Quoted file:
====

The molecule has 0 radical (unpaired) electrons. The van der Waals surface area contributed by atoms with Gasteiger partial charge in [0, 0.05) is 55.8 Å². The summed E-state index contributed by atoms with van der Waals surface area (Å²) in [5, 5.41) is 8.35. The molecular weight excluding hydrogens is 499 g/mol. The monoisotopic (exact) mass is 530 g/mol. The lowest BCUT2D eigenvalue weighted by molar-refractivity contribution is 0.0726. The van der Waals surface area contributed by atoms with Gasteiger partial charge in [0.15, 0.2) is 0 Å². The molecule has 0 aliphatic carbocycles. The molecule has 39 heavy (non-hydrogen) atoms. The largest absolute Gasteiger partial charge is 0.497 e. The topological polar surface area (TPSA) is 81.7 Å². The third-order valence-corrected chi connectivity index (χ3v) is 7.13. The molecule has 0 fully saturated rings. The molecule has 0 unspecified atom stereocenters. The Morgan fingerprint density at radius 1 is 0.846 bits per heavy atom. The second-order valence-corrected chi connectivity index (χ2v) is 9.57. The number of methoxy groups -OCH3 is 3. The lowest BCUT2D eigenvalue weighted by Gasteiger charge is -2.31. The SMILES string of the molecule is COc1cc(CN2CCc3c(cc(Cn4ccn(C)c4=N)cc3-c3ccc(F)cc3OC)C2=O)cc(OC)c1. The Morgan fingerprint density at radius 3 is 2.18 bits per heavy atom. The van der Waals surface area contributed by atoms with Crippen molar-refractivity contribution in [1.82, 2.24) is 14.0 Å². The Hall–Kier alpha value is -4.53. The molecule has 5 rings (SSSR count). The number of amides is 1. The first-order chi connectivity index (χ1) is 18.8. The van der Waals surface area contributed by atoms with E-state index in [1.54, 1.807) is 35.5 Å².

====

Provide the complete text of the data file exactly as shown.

The molecule has 0 radical (unpaired) electrons. The van der Waals surface area contributed by atoms with Gasteiger partial charge in [0, 0.05) is 55.8 Å². The summed E-state index contributed by atoms with van der Waals surface area (Å²) in [5, 5.41) is 8.35. The molecular weight excluding hydrogens is 499 g/mol. The monoisotopic (exact) mass is 530 g/mol. The lowest BCUT2D eigenvalue weighted by molar-refractivity contribution is 0.0726. The van der Waals surface area contributed by atoms with Gasteiger partial charge in [0.15, 0.2) is 0 Å². The molecule has 0 aliphatic carbocycles. The molecule has 39 heavy (non-hydrogen) atoms. The largest absolute Gasteiger partial charge is 0.497 e. The topological polar surface area (TPSA) is 81.7 Å². The third-order valence-corrected chi connectivity index (χ3v) is 7.13. The molecule has 0 fully saturated rings. The molecule has 0 unspecified atom stereocenters. The Morgan fingerprint density at radius 1 is 0.846 bits per heavy atom. The second-order valence-corrected chi connectivity index (χ2v) is 9.57. The number of methoxy groups -OCH3 is 3. The lowest BCUT2D eigenvalue weighted by Gasteiger charge is -2.31. The SMILES string of the molecule is COc1cc(CN2CCc3c(cc(Cn4ccn(C)c4=N)cc3-c3ccc(F)cc3OC)C2=O)cc(OC)c1. The Morgan fingerprint density at radius 3 is 2.18 bits per heavy atom. The van der Waals surface area contributed by atoms with Crippen molar-refractivity contribution in [1.82, 2.24) is 14.0 Å². The Hall–Kier alpha value is -4.53. The molecule has 5 rings (SSSR count). The number of amides is 1. The first-order chi connectivity index (χ1) is 18.8. The van der Waals surface area contributed by atoms with E-state index in [1.54, 1.807) is 35.5 Å².